Music has long played a role in American presidential campaigns as a mode of both expressing candidates’ messages and criticizing the opposition. The 2016 campaign was no exception and was a game changer similar to the development of music in the 1840 campaign, when “Tippecanoe and Tyler Too” helped sing William Harrison into the White House. The ten chapters in this collection place music use in 2016 in historical perspective before examining musical messaging, strategy, and parody. The book ultimately explores causality: how do music and musicians affect presidential elections, and how do politicians and campaigns affect music and musicians? The authors explain this interaction from various perspectives, with methodological approaches from several fields, including political science, legal studies, musicology, cultural studies, rhetorical studies, and communications and journalism. These chapters will help the reader understand music in the 2016 election to realize how music will be relevant in 2020 and beyond.
|Publisher:||University of North Texas Press|
|Product dimensions:||6.40(w) x 9.20(h) x 1.10(d)|
About the Author
ERIC T. KASPER is an associate professor of political science at the University of Wisconsin-Eau Claire. BENJAMIN S. SCHOENING is an associate professor of music at the University of North Georgia.
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This Is What Democracy Sounds Like
Reflections on Pop Songs in the 2016 Campaign
Justin Patch (Vassar College)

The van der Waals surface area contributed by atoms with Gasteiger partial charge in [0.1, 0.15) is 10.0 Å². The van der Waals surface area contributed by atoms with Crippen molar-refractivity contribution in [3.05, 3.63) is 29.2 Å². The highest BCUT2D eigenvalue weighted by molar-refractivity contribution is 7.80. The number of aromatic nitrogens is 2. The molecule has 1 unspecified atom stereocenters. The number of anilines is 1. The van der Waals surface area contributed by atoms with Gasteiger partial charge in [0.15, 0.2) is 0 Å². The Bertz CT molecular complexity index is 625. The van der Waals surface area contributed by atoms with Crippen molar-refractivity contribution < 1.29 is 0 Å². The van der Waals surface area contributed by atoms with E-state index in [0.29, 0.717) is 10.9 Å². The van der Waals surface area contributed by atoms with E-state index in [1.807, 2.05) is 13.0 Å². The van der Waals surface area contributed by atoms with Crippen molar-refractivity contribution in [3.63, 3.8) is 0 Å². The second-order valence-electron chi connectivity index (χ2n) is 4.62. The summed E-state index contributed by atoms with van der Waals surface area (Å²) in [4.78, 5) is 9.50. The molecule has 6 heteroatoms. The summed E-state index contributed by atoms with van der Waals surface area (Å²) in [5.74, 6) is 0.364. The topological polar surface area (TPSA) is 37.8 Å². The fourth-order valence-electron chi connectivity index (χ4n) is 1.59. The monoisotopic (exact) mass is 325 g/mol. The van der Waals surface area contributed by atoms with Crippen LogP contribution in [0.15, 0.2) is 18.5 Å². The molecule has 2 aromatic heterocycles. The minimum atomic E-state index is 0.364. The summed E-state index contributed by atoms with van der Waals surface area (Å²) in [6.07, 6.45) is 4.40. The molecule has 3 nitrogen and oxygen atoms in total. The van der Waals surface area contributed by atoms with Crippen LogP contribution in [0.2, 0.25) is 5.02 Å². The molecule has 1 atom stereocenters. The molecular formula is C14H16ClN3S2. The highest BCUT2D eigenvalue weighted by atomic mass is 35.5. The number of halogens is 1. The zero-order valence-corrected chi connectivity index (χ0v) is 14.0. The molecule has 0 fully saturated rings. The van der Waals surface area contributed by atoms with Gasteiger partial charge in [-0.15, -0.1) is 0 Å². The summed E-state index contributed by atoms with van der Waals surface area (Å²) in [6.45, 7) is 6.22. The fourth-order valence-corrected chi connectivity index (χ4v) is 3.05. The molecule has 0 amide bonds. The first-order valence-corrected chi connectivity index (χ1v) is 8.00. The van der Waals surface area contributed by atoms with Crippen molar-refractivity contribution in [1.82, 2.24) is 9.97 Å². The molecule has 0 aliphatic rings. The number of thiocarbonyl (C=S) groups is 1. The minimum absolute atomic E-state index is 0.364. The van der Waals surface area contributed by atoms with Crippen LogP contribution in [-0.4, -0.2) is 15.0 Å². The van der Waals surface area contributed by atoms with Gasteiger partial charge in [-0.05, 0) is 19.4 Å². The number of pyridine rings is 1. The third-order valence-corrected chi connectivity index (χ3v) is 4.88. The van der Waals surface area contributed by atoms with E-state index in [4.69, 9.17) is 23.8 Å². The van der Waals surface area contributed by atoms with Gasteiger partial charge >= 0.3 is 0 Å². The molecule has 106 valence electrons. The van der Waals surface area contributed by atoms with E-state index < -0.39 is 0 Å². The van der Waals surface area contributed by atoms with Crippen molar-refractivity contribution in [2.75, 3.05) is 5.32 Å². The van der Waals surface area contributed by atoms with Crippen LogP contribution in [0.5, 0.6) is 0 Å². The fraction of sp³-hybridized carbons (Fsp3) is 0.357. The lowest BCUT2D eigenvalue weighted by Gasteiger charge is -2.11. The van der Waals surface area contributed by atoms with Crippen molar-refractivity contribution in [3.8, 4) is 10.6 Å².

The 2016 presidential election resonated to the strains of pop music. From Broadway crossover hits to contemporary girl-power pop, '60s folk, and classic rock, familiar, comfortable, and radio-friendly music dominated campaign theme songs, mixtapes, and rally playlists. Candidates crafted their musical signatures by entering and exiting the stage to pop tunes selected for their feel-good appeal, aesthetics, message, innuendo, or sing-along chorus. This phenomenon is not unusual — candidates have utilized popular music, beginning with the first presidential campaign, and campaigns constantly adapt to the new ways that popular music is disseminated and incorporated into popular culture. What is categorically different about this election is two-fold. The first is the dominance of pop music, a radio-friendly and industry-connected sub-set of the broader category of popular music. Even original songs written for presidential campaigns, like will.i.am's "Yes, We Can" and Bikini Kill's "I'm With Her" are unapologetically pop in aesthetic and their relationship to mass culture production and distribution. The second is the reception that campaign music gets, the weight attributed to it by both the press and invested citizens. Campaign music, more than ever before, is now treated as if it carries meaningful information about candidates and their potential to perform the duties of the presidency. This is driven by the proliferation of news and social media that provide outlets for expansive analysis and opinion concerning the psychology and ideology of candidates read through music. Campaign music has been released from its position as simply an appendage or accompaniment. The complex and contradictory semiotic codes of musical production, history, adaptation, and reception are now publicly debated, integrated into campaign strategy, and are a ground where political ideologies are confronted and contested.